Barring a pretty bad shooting day, the Bears should score effectively against Texas. The guards are going to face stiffer resistance than they did against Oklahoma and TCU, but the Longhorns have to deal with getting two big men to defend Baylor’s smaller and quicker lineup.
The Longhorns have the 39th ranked offense nationally and are ranked second in the Big 12. Baylor’s first challenge will be dealing with Texas’ size. Hayes is a force in space, and he’s far more athletic than Lawson or Alabama’s Tevin Mack, two guys that eviscerated Baylor.
Osetkowski has worked his size well the last two games. When teams hide a smaller player, he takes them to the paint, and when they double, he fires passes well:
There are two other problems for Baylor. First, Texas is a strong transition team. They like to run a pistol set, which will force Baylor to make decisions about crashing down and handling Texas’ big men. My guess is that Baylor will come up to the level of the screen, but the Bears, like Texas’ other opponents, will have a challenge defending the pistol set:
Second, Texas is a mental challenge to defend. Some of their big men prefer to score going one direction. Some guys will almost always drive to the rim, while Coleman has a deadly floater. Jase Febres can’t be left alone, but Elijah Mitrou-Long and Osetkowski aren’t great shooters. The Bears, with their challenge replacing Tristan Clark less than a month ago, focused more on universal defensive rules than keying in on each offensive players’ tendencies. But Wednesday is a night to deviate and focus on the scouting report. If Osetkowski goes 5-of-7 from three, then it’s okay to lose. But if Baylor helps off Febres to close out hard on Mitrou-Long, then they’ve put themselves in a terrible spot.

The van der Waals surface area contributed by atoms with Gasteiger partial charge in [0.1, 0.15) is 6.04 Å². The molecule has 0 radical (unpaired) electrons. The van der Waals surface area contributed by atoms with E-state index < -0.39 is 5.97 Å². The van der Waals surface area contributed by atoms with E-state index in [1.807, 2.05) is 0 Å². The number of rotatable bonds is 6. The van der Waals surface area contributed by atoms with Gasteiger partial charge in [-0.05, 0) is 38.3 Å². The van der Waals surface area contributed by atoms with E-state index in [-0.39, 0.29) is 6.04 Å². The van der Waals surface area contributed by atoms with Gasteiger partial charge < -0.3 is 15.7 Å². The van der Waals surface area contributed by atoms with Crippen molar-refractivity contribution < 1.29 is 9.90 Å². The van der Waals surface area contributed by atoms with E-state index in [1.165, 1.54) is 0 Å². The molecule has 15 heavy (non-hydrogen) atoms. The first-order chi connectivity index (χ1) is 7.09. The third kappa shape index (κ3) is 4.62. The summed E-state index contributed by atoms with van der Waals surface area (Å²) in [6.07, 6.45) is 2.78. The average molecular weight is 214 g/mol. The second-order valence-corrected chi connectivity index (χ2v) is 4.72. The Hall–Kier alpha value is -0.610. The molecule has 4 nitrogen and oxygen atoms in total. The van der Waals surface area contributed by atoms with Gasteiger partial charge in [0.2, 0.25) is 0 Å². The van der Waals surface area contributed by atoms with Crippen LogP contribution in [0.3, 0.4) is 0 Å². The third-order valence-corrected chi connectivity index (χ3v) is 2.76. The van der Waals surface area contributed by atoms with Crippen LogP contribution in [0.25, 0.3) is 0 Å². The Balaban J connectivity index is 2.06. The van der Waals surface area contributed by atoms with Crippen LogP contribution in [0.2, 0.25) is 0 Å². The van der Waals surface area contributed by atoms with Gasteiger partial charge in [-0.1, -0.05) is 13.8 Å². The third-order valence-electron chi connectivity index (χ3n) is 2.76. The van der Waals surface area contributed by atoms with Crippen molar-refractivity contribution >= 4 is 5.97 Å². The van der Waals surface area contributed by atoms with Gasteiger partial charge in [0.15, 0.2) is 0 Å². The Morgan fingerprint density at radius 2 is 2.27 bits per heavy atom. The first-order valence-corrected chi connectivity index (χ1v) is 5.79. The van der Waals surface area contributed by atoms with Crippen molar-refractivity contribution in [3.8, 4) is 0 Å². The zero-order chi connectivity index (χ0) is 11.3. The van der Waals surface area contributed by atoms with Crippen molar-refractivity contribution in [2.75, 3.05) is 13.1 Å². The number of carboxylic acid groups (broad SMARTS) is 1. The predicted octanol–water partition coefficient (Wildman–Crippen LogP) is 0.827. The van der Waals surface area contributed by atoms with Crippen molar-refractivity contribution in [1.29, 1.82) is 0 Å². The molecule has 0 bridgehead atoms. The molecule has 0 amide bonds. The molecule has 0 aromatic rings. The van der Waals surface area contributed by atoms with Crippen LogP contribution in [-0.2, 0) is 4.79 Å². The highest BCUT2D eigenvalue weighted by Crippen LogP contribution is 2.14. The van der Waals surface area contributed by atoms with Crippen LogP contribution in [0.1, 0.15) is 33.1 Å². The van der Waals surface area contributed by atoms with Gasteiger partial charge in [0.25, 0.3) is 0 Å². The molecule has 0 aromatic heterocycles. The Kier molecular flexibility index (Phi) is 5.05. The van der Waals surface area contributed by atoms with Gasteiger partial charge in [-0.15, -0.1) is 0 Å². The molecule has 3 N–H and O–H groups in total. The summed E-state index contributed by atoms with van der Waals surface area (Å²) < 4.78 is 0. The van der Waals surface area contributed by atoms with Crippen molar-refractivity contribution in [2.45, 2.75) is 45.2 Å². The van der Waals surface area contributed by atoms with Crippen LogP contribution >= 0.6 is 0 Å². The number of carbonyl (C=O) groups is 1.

One big advantage for Baylor is that Texas is much easier to defend if their initial action fails. When that happens, the Longhorns often live with Roach and Coleman trying to overwhelm guys in isolation. Sometimes that works. Roach is supremely athletic and might blow past the Baylor guards—worse athletes like Alex Robinson have done that. But things can get ugly late for Smart’s men:
Texas truly lives and dies by the three. The Longhorns are 232nd nationally in 3-point percentage, but they’re 51st in 3-point attempts. They love to run side pick-and-rolls, and if teams tag the roller (big man heading to the hoop), they’ll fire to a wing to shoot a three. Texas’ big wins and losses are explained by how well they shoot. In their four biggest wins, they shot at least 36% from three. And in their four worst losses (though Georgia could maybe classified as worse than Providence), they shot 25% or worse:
In all of those games, Texas shot at least 20 3-point attempts. Most of 3-point defense is about limiting attempts. Once the ball is released, most teams don’t have much of an impact on the shot. That’s because players rarely shoot threes when contested.
This is all a long way of saying that Baylor could handle much of Texas’ offense well, but the Longhorns could just make a bunch of threes. Or Baylor could play pretty poor defense and Texas could miss a lot. Almost every Texas game against a good team (Kansas State didn’t have Dean Wade or Kamau Stokes, to be fair) is close. Hopefully Coleman or Mitrou-Long don’t hit a few terrible shots. But sometimes that happens.
Texas is a weird team to predict. If I gambled, they’d be the last team I’d gamble on. Few teams have a resume quite like theirs. While I think they’ll make the tournament, Texas could be 12-11 with a loss on Wednesday.
Baylor has played insanely well as Mason gets healthy. Jared Butler might be the league’s best freshman, and the Bears have some big offensive advantages. I expect another strong offensive night from Baylor, even as they fail to shoot so well this week. Texas will probably be favored in Vegas, but I expect they’ll lose in Austin. I’ll take Baylor 76-70.